11 doctors weighed in:

What part of the brain is involved in planning and impulse control?

11 doctors weighed in
Jin Packard
Emergency Medicine
6 doctors agree

In brief: Frontal lobe

Recent studies, and the case of phineas gage in 1848, show frontal lobe is important in controlling overall impulsivity.
But, patients with temporal lobe epilepsy can also be impulsive. Overall chemical levels, such as testosterone and serotonin, can also be linked to mood disturbances with impulsive component. Lastly, genetics also plays a factor. Still many unknowns.

In brief: Frontal lobe

Recent studies, and the case of phineas gage in 1848, show frontal lobe is important in controlling overall impulsivity.
But, patients with temporal lobe epilepsy can also be impulsive. Overall chemical levels, such as testosterone and serotonin, can also be linked to mood disturbances with impulsive component. Lastly, genetics also plays a factor. Still many unknowns.
Jin Packard
Jin Packard
Answer assisted by Jin Packard, Medical Student
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3 doctors agree

In brief: Frontal

The frontal lobe embodies learned and complex social inhibitions.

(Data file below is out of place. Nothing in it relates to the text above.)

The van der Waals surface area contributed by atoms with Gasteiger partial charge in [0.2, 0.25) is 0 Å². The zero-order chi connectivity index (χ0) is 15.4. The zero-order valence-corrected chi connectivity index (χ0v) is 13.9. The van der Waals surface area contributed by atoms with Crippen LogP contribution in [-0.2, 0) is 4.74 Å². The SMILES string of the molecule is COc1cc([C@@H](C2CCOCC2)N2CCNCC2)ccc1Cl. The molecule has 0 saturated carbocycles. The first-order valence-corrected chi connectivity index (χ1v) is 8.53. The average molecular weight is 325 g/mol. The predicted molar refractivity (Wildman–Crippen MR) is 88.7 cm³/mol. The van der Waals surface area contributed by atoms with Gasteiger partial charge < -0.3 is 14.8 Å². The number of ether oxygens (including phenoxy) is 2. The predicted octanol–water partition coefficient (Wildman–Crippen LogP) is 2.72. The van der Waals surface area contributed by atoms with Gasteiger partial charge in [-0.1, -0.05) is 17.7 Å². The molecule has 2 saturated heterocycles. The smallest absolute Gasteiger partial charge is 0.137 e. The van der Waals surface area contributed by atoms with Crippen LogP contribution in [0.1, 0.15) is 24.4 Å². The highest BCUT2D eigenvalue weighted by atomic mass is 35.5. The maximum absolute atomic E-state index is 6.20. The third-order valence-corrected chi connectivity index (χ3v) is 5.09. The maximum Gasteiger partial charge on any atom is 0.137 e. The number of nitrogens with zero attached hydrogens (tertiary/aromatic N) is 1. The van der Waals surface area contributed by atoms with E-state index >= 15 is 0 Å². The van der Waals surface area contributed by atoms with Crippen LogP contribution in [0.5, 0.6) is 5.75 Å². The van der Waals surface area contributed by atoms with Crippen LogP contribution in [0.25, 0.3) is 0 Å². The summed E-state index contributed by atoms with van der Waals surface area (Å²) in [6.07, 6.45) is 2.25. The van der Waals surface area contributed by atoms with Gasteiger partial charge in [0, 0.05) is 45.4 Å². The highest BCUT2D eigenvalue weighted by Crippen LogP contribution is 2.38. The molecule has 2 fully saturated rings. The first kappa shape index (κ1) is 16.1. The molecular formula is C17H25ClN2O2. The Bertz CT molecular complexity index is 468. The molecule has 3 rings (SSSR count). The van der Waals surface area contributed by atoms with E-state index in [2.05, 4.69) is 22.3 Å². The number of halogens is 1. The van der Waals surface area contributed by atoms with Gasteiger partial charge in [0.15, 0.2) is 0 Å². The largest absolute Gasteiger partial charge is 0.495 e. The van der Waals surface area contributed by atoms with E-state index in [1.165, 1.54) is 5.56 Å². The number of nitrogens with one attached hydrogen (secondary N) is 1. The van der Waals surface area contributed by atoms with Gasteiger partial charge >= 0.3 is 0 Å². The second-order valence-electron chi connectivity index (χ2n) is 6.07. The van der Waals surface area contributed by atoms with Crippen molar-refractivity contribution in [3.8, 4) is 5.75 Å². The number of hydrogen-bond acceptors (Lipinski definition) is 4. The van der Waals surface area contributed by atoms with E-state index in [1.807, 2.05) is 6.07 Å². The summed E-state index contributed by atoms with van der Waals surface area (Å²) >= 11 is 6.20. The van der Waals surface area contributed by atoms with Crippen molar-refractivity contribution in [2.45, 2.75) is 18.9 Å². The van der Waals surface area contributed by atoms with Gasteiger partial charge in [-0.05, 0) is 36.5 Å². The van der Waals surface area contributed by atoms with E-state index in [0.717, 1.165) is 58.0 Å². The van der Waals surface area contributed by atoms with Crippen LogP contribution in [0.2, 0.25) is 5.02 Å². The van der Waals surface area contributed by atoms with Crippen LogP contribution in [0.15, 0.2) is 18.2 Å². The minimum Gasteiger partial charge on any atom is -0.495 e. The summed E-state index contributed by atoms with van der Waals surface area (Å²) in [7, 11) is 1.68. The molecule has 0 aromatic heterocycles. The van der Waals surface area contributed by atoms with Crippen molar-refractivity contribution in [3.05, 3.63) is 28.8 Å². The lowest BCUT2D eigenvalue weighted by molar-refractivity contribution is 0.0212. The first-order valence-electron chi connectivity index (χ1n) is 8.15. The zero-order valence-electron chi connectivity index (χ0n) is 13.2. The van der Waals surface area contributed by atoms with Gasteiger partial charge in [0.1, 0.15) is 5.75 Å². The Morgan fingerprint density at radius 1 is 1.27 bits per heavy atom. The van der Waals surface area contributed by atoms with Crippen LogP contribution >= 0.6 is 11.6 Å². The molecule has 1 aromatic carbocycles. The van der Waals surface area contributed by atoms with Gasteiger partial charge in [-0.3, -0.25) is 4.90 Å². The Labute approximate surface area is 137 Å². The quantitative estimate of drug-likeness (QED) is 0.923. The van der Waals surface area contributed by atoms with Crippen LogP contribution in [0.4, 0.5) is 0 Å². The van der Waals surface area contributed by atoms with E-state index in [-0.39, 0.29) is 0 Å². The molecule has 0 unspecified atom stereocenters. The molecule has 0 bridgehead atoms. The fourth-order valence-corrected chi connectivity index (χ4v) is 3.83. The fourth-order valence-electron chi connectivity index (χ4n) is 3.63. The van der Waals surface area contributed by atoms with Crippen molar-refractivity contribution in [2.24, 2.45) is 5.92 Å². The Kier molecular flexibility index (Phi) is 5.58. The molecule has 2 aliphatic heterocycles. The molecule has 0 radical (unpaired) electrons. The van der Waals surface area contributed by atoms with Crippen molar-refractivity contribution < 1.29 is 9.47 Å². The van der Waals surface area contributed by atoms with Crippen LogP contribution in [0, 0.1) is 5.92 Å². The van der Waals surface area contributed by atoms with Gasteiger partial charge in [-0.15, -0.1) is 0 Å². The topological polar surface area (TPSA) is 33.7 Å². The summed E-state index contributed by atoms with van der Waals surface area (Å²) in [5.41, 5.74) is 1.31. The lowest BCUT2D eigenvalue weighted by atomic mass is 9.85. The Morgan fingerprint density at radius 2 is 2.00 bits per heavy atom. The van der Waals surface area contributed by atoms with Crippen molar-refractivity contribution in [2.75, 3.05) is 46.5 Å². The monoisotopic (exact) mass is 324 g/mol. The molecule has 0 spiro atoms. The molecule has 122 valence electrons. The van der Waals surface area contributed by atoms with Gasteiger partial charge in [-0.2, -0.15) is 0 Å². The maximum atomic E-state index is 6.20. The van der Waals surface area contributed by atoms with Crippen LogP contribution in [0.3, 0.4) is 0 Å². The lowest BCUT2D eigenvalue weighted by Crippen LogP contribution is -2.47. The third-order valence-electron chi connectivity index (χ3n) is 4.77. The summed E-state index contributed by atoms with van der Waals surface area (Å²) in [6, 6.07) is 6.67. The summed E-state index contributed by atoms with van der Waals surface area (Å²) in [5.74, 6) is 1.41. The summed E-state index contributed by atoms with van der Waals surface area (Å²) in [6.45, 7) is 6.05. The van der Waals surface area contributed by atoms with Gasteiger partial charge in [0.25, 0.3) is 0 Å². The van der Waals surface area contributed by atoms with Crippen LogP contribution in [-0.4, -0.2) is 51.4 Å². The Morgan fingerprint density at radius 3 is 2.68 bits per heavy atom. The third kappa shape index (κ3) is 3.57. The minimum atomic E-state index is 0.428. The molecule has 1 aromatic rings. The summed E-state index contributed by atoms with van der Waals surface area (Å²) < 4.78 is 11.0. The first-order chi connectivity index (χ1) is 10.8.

When it is damaged, primitive reactions can be "dis inhibited" as in alzheimer's -- or intoxication.

In brief: Frontal

The frontal lobe embodies learned and complex social inhibitions.
When it is damaged, primitive reactions can be "dis inhibited" as in alzheimer's -- or intoxication.
Dr. Jeffrey Satinover
Dr. Jeffrey Satinover
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Dr. Clarence Watridge
Neurosurgery

In brief: Complex answer

The brain is a complex organ that depends on many working parts.
The temporal lobe is important in memory while the parietal lobe is important in putting information together and planning out an action. Fiber tracts connect the various lobes of the brain to make it work.

In brief: Complex answer

The brain is a complex organ that depends on many working parts.
The temporal lobe is important in memory while the parietal lobe is important in putting information together and planning out an action. Fiber tracts connect the various lobes of the brain to make it work.
Dr. Clarence Watridge
Dr. Clarence Watridge
Thank
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